Creating less waste as a company is key to any sustainability efforts. Reducing wasted office supplies, as well as cutting back on trash, can save the company money in the long run.

What you can do now: Start a recycling program (or encourage employees to use the one you already have), and consider composting for food waste. Reduce paper waste by printing double sided and switching to reusable mugs and glasses in lieu of disposable ones.

What you can do next: Think about how you get rid of larger items as well. If possible, consider donating or refurbishing older office furniture and electronics, or looking for options to recycle those as well.


Being a truly green business means not only looking at how your company is reducing its carbon footprint but also at how the companies with which you do business are reducing theirs. “It doesn’t necessarily mean you’re going to stop doing business with a company, but communicating with your suppliers that you care about sustainability is one more push to encourage them to be more environmentally friendly,” Bernstock says.

What you can do now: Evaluate all of your purchases based on their impact on the environment. Consider switching to greener cleaning products, for example, or purchasing office supplies made from recycled materials.

What you can do next: Start exploring suppliers with a strong track record of environmentally conscious offerings. Local vendors are also a great way to go green, since you’ll be cutting down on the cost and environmental impact of transporting supplies.

Community involvement

Once you’ve started making changes within your company, see how you can boost your impact by becoming part of broader initiatives in the community. As a bonus, these efforts may also boost employee engagement and strengthen the reputation of your brand within the community.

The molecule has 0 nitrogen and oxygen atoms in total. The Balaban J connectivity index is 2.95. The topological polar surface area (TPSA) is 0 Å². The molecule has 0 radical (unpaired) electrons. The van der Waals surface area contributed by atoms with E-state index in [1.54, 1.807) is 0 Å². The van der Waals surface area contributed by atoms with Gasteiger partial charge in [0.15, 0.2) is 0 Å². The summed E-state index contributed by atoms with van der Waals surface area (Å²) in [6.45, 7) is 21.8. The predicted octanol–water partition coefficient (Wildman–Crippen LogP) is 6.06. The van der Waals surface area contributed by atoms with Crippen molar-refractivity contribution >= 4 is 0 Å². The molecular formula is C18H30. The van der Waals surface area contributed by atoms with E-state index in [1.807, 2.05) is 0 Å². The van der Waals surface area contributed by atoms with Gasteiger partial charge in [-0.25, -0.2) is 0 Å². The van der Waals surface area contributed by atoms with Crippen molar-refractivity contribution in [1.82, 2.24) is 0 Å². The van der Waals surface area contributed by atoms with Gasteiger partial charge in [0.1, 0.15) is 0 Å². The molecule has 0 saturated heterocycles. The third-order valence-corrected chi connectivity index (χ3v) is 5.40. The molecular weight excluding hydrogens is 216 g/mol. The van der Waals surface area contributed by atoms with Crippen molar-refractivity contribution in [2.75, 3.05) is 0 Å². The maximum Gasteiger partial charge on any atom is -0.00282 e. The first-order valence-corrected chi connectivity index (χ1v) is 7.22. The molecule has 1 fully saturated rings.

What you can do now: Sponsor local environmental events, such as Earth Day activities, and donate to environmentally friendly organizations.

What you can do next: Look for ways to incentivize your employees. You could offer them a paid day off, for example, to participate in an environmental project or offer to match their donation to a green cause.

Not only could going green help you cut costs and gain goodwill from your customers and employees, but you’ll also know that you’re helping make a positive difference for the planet and the future.

Learn how you can extend your environmentally-conscious efforts to your home, and save money doing it.


This information is general in nature and is not intended to be legal, tax, or financial advice. Although Regions believes this information to be accurate, it cannot ensure that it will remain up to date. Statements or opinions of individuals referenced herein are their own—not Regions'. Consult an appropriate professional concerning your specific situation and irs.gov for current tax rules. Regions, the Regions logo, and the LifeGreen bike are registered trademarks of Regions Bank. The LifeGreen color is a trademark of Regions Bank.